After a bit of back and forth, Davos does attempt to make his case, weak as the case is for White Harbor to join with Stannis when they have such promises from Cersei.
I like Wylla Manderly. She’s got green hair, and she says screw the rules – there was a promise. Perhaps the only Manderly with a bit of loyalty in her.
It seems here is the end of the road for our dear Onion Knight.
Reek: Theon is perhaps the most utterly broken man in all of Westeros. He’s riding to Moat Cailin to take the castle. He waves his peace banner and is beckoned inside under arrow fire.
Reek cannot bring himself to call himself by his old name. He can only allude to it. Moat Cailin’s basically unmanned at this point, too. He kills Ralf Kenning, a mercy, really.
Reek presents the letter of safe conduct, but the Codds manning the tower seem not to know about reading. There’s some slight resistance to the idea of yielding, but that resistance is quickly squelched.
The rhyming mantra in this chapter is really well incorporated. It changes every time to be relevant to the circumstances in which he has to remember his new name. The psychological torture might even be worse than the physical torture here. Reek is rewarded. He’s slightly more than a creature now – he’s a dog. Theon Greyjoy is utterly broken.
Roose Bolton has arrived at Moat Cailin, and Reek can tell that the Arya Stark he has brought is a lie. And now we know what has become of Jeyne Poole.
Jon: Stannis has marched south, but things are still uneasy at the Wall. The wildlings have taken to carving trees, worrying Edd about Melisandre’s wrath.
It’s to Mole Town, where a good number of wildlings have holed up. Jon and his men bring food, and a call to service. Boys and girls twelve or older, spearwives and men at arms. The crippled and the infirm. All are welcome, if they will work to protect the Wall and the realm. And members of all groups join, with the only holdouts being the Thenns. Keep an eye on that situation, Jon.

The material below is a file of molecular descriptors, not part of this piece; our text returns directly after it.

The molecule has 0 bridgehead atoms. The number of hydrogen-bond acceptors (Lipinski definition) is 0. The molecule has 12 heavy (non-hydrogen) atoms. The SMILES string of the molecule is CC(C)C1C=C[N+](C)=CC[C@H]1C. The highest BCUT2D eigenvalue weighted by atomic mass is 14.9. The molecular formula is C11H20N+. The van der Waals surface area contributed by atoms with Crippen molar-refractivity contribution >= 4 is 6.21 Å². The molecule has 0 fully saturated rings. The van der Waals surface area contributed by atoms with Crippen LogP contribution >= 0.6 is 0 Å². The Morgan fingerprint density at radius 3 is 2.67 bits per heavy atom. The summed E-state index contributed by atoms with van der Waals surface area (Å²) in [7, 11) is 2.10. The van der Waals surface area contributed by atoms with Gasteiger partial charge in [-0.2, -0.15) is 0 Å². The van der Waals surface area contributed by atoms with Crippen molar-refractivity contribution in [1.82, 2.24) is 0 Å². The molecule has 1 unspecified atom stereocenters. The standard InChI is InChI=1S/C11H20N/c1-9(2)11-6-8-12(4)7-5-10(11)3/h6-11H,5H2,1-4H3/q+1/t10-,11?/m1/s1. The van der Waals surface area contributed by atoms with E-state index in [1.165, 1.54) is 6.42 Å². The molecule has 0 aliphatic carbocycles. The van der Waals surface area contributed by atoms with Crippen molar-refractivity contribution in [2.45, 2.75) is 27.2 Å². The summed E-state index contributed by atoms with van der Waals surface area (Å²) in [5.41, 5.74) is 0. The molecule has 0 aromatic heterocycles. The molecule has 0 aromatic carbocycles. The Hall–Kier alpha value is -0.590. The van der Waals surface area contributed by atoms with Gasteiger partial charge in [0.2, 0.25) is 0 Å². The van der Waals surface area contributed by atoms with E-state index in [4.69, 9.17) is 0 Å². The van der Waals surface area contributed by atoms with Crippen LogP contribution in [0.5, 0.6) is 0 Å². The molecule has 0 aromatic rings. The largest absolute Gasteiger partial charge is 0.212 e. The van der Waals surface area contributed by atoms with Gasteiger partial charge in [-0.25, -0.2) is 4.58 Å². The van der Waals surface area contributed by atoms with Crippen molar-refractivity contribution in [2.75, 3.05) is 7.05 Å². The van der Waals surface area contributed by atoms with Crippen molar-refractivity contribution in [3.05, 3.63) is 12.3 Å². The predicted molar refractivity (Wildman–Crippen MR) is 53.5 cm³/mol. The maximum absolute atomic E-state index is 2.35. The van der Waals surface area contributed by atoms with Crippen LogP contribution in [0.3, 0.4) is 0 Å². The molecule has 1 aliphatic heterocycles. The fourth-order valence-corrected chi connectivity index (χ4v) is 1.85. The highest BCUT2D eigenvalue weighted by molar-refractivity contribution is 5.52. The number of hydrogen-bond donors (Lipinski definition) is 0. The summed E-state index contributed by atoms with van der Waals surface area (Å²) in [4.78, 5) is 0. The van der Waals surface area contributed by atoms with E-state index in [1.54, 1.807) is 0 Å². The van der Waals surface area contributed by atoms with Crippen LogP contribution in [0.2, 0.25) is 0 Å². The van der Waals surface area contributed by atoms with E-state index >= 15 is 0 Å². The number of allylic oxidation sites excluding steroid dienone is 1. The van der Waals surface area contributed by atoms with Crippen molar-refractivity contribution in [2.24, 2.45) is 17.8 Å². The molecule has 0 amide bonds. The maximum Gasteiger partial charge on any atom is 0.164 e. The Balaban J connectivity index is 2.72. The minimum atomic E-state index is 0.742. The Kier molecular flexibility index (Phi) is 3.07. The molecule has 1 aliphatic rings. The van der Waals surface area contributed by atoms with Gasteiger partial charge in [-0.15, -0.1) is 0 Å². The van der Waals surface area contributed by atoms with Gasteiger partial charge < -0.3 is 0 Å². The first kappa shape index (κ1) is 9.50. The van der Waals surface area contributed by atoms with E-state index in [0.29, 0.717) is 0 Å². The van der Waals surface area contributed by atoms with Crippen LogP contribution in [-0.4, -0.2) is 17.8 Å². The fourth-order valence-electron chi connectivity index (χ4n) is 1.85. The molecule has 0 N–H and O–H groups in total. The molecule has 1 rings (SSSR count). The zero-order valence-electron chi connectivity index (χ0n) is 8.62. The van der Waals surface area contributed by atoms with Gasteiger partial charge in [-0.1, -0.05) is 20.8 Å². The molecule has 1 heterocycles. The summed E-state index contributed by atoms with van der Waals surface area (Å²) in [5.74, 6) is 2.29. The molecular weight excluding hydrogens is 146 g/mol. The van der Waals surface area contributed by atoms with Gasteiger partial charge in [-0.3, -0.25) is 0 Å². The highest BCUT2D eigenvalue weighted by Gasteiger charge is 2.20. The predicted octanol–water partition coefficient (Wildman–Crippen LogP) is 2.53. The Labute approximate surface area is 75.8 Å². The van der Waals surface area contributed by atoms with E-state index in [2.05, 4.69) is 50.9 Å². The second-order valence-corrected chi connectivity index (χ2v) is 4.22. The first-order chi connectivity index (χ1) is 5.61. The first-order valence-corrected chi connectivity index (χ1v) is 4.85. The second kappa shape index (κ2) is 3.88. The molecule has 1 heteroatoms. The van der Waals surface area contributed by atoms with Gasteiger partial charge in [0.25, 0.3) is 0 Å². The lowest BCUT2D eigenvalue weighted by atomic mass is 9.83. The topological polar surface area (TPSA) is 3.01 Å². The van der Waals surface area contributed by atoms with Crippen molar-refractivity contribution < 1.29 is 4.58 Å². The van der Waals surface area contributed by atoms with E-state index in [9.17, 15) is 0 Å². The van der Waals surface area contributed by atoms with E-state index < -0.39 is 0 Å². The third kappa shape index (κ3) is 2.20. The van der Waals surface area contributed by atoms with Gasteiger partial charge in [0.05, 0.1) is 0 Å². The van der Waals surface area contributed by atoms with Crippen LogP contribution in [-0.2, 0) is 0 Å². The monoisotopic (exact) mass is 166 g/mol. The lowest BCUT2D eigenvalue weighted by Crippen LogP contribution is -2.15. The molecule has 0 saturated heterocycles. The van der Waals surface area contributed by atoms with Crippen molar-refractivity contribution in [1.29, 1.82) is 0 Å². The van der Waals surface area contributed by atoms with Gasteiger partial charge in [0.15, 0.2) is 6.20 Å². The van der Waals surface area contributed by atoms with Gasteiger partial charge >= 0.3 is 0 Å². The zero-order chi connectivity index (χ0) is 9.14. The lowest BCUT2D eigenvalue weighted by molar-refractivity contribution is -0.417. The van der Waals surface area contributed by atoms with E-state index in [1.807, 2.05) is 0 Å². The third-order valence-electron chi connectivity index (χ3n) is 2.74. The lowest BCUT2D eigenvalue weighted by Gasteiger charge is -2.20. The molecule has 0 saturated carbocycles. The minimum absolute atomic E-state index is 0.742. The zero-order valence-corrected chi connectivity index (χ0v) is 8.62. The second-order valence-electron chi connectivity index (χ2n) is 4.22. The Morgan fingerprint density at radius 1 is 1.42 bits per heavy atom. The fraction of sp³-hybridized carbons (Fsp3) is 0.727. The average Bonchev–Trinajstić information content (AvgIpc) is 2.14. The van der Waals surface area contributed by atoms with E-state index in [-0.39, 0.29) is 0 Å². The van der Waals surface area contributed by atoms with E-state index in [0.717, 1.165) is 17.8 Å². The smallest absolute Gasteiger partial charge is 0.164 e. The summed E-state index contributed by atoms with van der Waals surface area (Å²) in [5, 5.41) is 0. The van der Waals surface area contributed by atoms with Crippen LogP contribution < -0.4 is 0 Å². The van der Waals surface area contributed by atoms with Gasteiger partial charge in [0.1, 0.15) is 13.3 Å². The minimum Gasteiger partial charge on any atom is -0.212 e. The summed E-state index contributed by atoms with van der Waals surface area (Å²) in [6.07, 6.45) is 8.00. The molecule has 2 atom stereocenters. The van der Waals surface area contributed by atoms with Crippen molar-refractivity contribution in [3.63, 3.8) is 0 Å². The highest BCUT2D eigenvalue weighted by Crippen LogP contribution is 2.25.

Things of importance:
* Got a secret Targaryen by all appearances, which means Dany isn’t the rightful queen. Uh-oh.
* Goodbye, Onion Knight?
* Stannis is heading south
* The fake Arya is Jeyne Poole, and she’s arrived
* War is on the rise for Dany
Predictions pulled out of my
* Won’t see Drogon again until the end of the book at the earliest
* I shudder to think what we’ll learn about what happened to Jeyne Poole since we last saw her, and what she’s in for now
* Even if the Others are held back and destroyed completely and this war ever ends, Westeros is screwed with a capital F.
Three heads: Three identities. Mother of dragons and child of storms are obvious – the third, though… I’ll have to go look things over again, but perhaps Azor Ahai is a possibility. Of course, this one’s most open and could have several meanings.
She thinks: Herself and two others to ride her dragons.
Three fires: life, death, love. There’s the obvious fire of Drogo’s funeral – the fire of life. The other two will come. No predictions as yet.
Three mounts: To bed, to dread, to love. Drogo was to love. Irri seems a good enough bedmate.
Three treasons: For blood, for gold, for love. All three seem to have been in motion or completed before the prophecy. Jorah seems to have betrayed her for love, love of home. For blood, I’m on board with Mirri Maz Duur now. I’m calling Illyrio Mopatis the treason for gold.
She thinks: Mirri Maz Duur for blood. Jorah for love.
Azor Ahai: “When the red star bleeds and the darkness gathers, Azor Ahai shall be born again amidst smoke and salt to wake dragons out of stone.”
I’m going to have to go with Dany now, based on Aemon’s dreams.
Warning: “Soon comes the pale mare,
and after her the others. Kraken and dark flame, lion and griffin, the sun’s
son and the mummer’s dragon. Trust none of them. Remember the Undying. Beware
the perfumed seneschal.”
Kraken is Euron, Lion is Tyrion, Sun’s son must be Quentyn, as others have noted the symbol. Pale mare is uncertain – a Dothraki woman we haven’t seen yet? Dark flame might be Melisandre or another of her sect. Griffin and mummer’s dragon are uncertain.